How do we limit bad behaviors our preschooler picks up from school? We have one child, an almost four-year-old daughter who is in preschool a few days a week. Lately, she’s been coming home from school and yelling “stop it!” in an ugly tone to us (and even at inanimate objects) in various situations and has started to get annoyed with me for trying to help. We suspect she has picked up this “stop it” thing from other kids at school since this isn’t something we model at home. I tried to say that’s not how we talk to each other and ask if the kids say that at school or if she says that to friends at school a lot, but she didn’t like that and got upset. So, my question is, how do we correct or limit behaviors that she picks up at school that we don’t want in our home?
– Perturbed Preschool Parent
Dear Perturbed, While it’s not possible to limit the behaviors she’ll pick up in other environments, it is okay to set up firm expectations for behavior at home. It sounds like she could be trying to exert some independence too, so you may want to give her some space to explore that and let her know you’re there to support her. With that said, you can also help her use gentler words to ask for space (instead of “stop it”). –Diana
Dear Perturbed, In our family, we’re big believers that our kids can pick up on our true feelings and not just the message we are trying to get across. I’m not sure what your reaction is in the moment, but if the constant “stop it!” is starting to make you mad, I would bet money your preschooler picks up on that. We try not to give unbecoming behavior a lot of attention in our house and casually set the boundary. For example: Child says “blah blah blah” Parent says “Oh, we don’t say ‘blah blah blah’ in this family…did you mean this?” We move on right away from the negative thing we don’t want to see. (I say “try” because it’s harder than it sounds. Some things just trigger us and we don’t always have the patience for calm reactions every single time). You could apply this to any unbecoming behavior or words that your child brings home. Set the boundary without emotion and hope they leave bad habits at the door with their clear understanding of your family’s boundaries. –Lori Beth
Dear Perturbed, You know the first thing I would do, I would ask to observe the class (without being a part of it) before I did anything, to find out what was going on. Maybe she is upset about something happening at school. When she says “stop it” at home I would say “We don’t talk that way.” –Grama Claire Bear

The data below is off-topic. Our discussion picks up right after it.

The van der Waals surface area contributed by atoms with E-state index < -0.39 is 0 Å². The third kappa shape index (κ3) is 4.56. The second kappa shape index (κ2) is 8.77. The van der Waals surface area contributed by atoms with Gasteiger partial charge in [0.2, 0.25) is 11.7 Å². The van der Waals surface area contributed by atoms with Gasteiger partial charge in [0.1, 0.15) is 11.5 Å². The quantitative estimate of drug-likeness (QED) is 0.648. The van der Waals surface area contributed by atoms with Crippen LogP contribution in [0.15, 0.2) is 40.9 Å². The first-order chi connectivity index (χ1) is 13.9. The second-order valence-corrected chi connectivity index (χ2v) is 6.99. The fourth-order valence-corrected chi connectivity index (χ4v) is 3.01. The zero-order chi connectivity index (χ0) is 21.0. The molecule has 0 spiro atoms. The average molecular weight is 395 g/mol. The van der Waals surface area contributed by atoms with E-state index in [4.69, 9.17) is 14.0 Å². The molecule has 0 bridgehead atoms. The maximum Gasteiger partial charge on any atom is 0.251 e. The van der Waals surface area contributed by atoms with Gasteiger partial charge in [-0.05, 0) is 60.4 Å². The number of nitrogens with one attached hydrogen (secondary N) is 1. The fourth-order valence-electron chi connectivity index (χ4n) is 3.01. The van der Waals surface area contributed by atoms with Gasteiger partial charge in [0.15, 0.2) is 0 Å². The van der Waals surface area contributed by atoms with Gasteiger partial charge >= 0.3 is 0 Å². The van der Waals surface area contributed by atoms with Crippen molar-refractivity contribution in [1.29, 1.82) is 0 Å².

Dear Perturbed, Four-year-olds are great imitators They “try out” other children’s behavior to see how it “works” for them—especially if it causes a reaction. This is actually great learning! You can have a simple phrase to help with this, (since this will come up many times over the years!). Something like “we use our kind words” and just state it without emotion. It becomes a boundary and a security for knowing that this is what we do. –Taren
Dear Perturbed, My first reaction would be to ask my child what the person or inanimate object did to upset her. The great thing about children this age, versus a 2 year old for example, is that they can express themselves, to a degree. You can provide a kinder way to say it, such as “Please, stop it,” or “Please, step away.” “Please, step away,” is honestly one of my favorite statements I have heard my children learn to use from their teachers at preschool. But I always want to understand what it is that has upset my kids if they really have been upset by someone (or in the case of inanimate objects, perhaps they are frustrated?) If she will let you know what has upset her, then talk her through a solution. If it’s frustration with an object, help her learn how to use it properly. If it is with a person, help her process what has happened. If it is really something she just says, I’d first ask what she was asking the person or thing to stop doing. Just to maybe help reset your daughter’s thoughts and realize what she’s saying is just to say it. If it still doesn’t stop, then I’d move on to setting boundaries, we don’t use these words. For your sanity, I hope some of the advice on this page helps! –Lorelei